On October 9, 2007, the Ohio House of Representatives, by a vote of 95 to 5, passed House Bill 125 ("HB 125"), a "Healthcare Simplification Act " that legislators and the Ohio State Medical Association ("OSMA") claim will let providers focus on providing health care services and reduce time spent on administrative matters by setting standards for transparency in contracting with insurers, standardizing credentialing, and establishing web-based insurance-eligibility verification. This increased "simplification" will come at substantial costs to insurers (and perhaps employers), and what the OSMA and providers may truly be seeking is bargaining power over insurers in contract negotiations.

HB 125 seeks to enact a new Ohio Revised Insurance Code Chapter 3963, which will regulate health care contracts entered into by certain health care "participating providers" and "contracting entities". Both of these terms are defined very broadly by the bill. A "participating provider" is any provider that has a health care contract with a contracting entity and is entitled to reimbursement for health care services rendered to an enrollee under the health care contract. "Contracting entity" is any person that has a primary business purpose contracting with participating providers for the delivery of health care services (which arguably could include certain employer-sponsored health benefit plans covered by The Employee Retirement Income Security Act of 1974 "ERISA"). The provisions of HB 125 only apply to health care contracts that are delivered or issued for delivery in Ohio on or after the act's effective date, but also extend in certain respects to existing contracts that are modified on or after that date.

The OSMA and its members, believe that the passage of HB 125 will mark the end of certain common insurer "take-it or leave-it" predatory contract provisions that the OSMA calls "unfair" and that, historically, physicians have had little to no success in negotiating against. In this regard, the bill seeks to put a two year "freeze" (subject to extension) on "most favored nation" clauses which would impact both new agreements as well as agreements in effect prior to the bill's effective date. While the bill's language lays out the mechanics of this freeze in its uncodified provisions, it does not provide for a new statute in this respect and it is unclear how this prohibition would be enforced. In addition to this freeze on most favored nation clauses, the bill seeks to require insurers to disclose their compensation methodology (typically confidential) at the outset of provider contract negotiations, prohibits insurers from contractually limiting a provider's ability to contract with other payors, and requires insurers to negotiate with providers on a product-by-product basis. HB 125 also seeks to eliminate "economic profiling" in credentialing and to limit the common practice of selling or renting provider networks to other payors.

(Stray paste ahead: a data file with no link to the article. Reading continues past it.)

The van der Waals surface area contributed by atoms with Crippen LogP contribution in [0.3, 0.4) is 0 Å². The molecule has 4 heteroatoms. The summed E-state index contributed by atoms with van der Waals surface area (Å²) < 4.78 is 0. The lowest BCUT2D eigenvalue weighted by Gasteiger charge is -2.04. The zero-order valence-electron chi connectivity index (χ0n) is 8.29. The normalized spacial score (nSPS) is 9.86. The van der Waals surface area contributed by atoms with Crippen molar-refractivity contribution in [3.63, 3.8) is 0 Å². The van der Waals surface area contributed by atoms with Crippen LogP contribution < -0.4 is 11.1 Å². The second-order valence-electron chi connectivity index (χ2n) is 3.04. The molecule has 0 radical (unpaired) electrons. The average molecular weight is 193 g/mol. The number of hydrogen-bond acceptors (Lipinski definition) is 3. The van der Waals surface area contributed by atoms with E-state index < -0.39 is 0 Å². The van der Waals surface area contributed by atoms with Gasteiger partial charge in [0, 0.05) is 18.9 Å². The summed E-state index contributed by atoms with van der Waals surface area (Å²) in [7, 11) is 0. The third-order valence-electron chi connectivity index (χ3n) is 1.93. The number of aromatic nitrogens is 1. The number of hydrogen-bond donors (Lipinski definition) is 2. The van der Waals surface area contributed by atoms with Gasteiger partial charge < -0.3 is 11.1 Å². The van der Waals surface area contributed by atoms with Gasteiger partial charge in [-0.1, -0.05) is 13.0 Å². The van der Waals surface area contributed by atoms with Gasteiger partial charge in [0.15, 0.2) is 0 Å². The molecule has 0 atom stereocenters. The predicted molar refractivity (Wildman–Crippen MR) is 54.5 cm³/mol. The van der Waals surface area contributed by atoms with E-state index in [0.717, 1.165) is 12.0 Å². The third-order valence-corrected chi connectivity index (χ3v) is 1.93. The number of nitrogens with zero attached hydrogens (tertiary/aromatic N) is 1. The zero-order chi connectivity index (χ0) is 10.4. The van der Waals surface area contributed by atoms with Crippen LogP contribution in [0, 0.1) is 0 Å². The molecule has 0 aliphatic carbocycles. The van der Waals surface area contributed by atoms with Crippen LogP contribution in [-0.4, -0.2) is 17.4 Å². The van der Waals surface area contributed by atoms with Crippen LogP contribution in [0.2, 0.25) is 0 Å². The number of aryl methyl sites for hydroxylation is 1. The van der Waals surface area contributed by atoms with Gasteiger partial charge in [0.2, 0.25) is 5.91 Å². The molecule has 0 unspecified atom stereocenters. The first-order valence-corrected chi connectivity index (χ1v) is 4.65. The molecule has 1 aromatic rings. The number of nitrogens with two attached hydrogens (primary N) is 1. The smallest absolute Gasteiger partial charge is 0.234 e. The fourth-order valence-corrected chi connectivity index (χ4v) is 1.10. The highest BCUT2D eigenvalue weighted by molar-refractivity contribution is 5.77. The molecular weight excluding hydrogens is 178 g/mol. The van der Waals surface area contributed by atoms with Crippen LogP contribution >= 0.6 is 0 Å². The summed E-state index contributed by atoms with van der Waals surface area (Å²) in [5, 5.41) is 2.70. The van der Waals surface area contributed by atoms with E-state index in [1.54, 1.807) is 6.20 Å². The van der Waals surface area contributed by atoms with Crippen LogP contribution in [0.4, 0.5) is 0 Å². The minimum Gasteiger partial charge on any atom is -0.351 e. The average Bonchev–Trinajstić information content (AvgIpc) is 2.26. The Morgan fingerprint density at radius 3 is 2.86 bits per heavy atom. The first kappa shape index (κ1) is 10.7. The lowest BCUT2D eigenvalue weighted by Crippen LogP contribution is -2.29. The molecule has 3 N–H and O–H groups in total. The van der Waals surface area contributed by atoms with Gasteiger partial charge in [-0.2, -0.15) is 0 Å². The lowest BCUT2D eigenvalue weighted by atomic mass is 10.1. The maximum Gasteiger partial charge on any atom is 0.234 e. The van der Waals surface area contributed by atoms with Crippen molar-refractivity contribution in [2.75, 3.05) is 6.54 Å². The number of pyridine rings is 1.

Employers have expressed concerns over the bill's broad definition of "contracting entity" and whether the bill's provisions will affect their self-insured ERISA plans. Causing more concern for employers, an attorney hired by the OSMA stated publicly that the bill does not relate to any ERISA plans and therefore would not be preempted by ERISA.

HB 125 was assigned to the Senate Judiciary-Civil Justice Committee on October 10, 2007 and will be scheduled for upcoming hearings soon. Sources report that efforts are being made to try to move HB 125 to a vote in the Senate by the end of the year. Health insurers and providers (of all types) will want to closely follow this legislation which, if enacted into law, promises to have a profound impact on their contractual relationships in Ohio.

Provider Contracting Changes

Under HB 125, a "health care contract" is a contract entered into, modified, or renewed between a contracting entity and a participating provider for the delivery of basic or supplemental health care services to enrollees. A contracting entity is prohibited from:

  • Selling, renting or giving the entity's rights to a participating provider's services pursuant to the contracting entity's health care contract (subject to some exceptions);